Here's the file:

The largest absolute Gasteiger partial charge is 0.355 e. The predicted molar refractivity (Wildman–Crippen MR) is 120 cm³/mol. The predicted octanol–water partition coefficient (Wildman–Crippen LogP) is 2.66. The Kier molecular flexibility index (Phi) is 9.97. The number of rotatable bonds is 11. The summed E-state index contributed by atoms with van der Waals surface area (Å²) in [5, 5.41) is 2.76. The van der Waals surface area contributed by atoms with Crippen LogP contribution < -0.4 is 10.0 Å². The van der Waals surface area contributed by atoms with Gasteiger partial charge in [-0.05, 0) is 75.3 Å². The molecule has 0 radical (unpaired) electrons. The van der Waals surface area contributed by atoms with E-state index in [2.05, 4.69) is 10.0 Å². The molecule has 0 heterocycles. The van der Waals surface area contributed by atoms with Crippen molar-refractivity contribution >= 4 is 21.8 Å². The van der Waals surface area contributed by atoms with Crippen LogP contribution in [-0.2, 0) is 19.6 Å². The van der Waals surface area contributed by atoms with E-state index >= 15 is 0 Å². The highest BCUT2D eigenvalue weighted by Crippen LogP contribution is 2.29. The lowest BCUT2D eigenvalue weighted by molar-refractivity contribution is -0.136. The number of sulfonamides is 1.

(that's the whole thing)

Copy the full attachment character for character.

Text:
The largest absolute Gasteiger partial charge is 0.355 e. The predicted molar refractivity (Wildman–Crippen MR) is 120 cm³/mol. The predicted octanol–water partition coefficient (Wildman–Crippen LogP) is 2.66. The Kier molecular flexibility index (Phi) is 9.97. The number of rotatable bonds is 11. The summed E-state index contributed by atoms with van der Waals surface area (Å²) in [5, 5.41) is 2.76. The van der Waals surface area contributed by atoms with Crippen LogP contribution < -0.4 is 10.0 Å². The van der Waals surface area contributed by atoms with Gasteiger partial charge in [-0.05, 0) is 75.3 Å². The molecule has 0 radical (unpaired) electrons. The van der Waals surface area contributed by atoms with E-state index in [2.05, 4.69) is 10.0 Å². The molecule has 0 heterocycles. The van der Waals surface area contributed by atoms with Crippen molar-refractivity contribution >= 4 is 21.8 Å². The van der Waals surface area contributed by atoms with Crippen LogP contribution in [-0.2, 0) is 19.6 Å². The van der Waals surface area contributed by atoms with E-state index >= 15 is 0 Å². The highest BCUT2D eigenvalue weighted by Crippen LogP contribution is 2.29. The lowest BCUT2D eigenvalue weighted by molar-refractivity contribution is -0.136. The number of sulfonamides is 1.